Psychiatric nurse jailed for patient punch
A MALE psychiatric nurse who broke a patient’s nose when he punched him three times has been given a nine-month prison sentence.
Patrick Maguire, from Tollymore Brae, Newcastle admitted causing actual bodily harm to the male mental health patient.
Judge Patrick Lynch QC told Craigavon Crown Court it was "with some regret" that he was sending him to jail, but "the public must have confidence that patients be treated as dignified human beings".
Maguire also admitted wilfully neglecting the patient by failing to get him immediate medical attention and attempting to pervert the course of justice.
His former co-accused and colleague John Kelly (66), from Newtownhamilton Road, Armagh, was acquitted by a jury of ABH and wilfully neglecting and ill-treating the patient.
The court had heard how the patient, who suffers from a bipolar disorder, was admitted to the Bluestone unit at Craigavon Area Hospital experiencing an "episode with psychotic features".
The patient became "extremely distressed" at the hospital’s emergency department, "threatening a member of staff", before being admitted to the psychiatric unit where, in the lead up to the incident, he set fire to a bin and threw a chair through the window.
During the early hours of 27 October 2017, the man was standing in a corridor of the unit asking for another cigarette when Maguire took him by the elbow to guide him back to bed.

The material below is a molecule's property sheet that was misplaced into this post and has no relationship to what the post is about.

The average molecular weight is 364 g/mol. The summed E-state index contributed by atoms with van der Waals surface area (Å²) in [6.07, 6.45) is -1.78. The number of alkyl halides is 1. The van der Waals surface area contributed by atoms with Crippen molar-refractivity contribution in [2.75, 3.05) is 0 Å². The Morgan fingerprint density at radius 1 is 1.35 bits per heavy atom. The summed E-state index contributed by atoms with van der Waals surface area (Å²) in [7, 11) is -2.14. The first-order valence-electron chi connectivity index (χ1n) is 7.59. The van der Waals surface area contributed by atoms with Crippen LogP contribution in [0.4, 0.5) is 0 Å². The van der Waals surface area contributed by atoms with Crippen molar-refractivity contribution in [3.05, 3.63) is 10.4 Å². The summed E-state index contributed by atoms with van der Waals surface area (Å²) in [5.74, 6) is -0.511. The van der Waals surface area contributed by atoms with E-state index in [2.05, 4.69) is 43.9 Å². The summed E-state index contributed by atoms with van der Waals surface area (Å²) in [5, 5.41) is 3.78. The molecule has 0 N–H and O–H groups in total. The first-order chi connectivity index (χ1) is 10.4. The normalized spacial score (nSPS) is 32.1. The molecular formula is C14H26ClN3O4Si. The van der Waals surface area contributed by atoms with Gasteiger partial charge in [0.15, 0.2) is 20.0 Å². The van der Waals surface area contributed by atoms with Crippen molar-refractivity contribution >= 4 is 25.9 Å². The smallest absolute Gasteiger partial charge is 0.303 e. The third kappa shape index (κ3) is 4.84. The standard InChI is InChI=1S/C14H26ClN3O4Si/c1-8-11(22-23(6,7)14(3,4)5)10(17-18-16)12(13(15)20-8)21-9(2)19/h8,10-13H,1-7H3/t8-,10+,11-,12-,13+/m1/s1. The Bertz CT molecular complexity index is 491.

The patient then "threw a punch at the defendant".
"In retaliation" Maguire "punched him three times, full blows" to the face, causing his nose to bleed profusely.
The judge said while the incident was captured on CCTV, it was unclear whether it was the punches that felled the patient or that he was put to the floor by Maguire and Mr Kelly.
A female staff nurse who arrived asked what had happened and was told "the injured party punched the accused and during the procedure, was accidentally hit in the face by a knee".
A doctor examined the patient and an x-ray found his nose was broken.
Documents were seized from the ward after Maguire himself made a report but he had "repeated the lying account given to the staff nurse which gives rise to the count of perverting justice".
Judge Lynch said the defence had submitted Maguire's retaliation had been an "impulsive reaction" but accepted "what happened was out of proportion".
He said the defence had highlighted Maguire, a nurse for 38 years, was "under immense pressure" at the time, "working additional hours in a hospital that was understaffed".
The judge told Maguire he was taking into account his clear record and "exemplary" NHS service, character evidence from colleagues who spoke of his "professionalism".
He said by pleading guilty, Maguire had acknowledged he had "fallen from the high standard expected of care workers".
But he added "it is however with some regret that I must say that the public interest in maintaining confidence in care workers must be reflected in the sentence imposed by the court".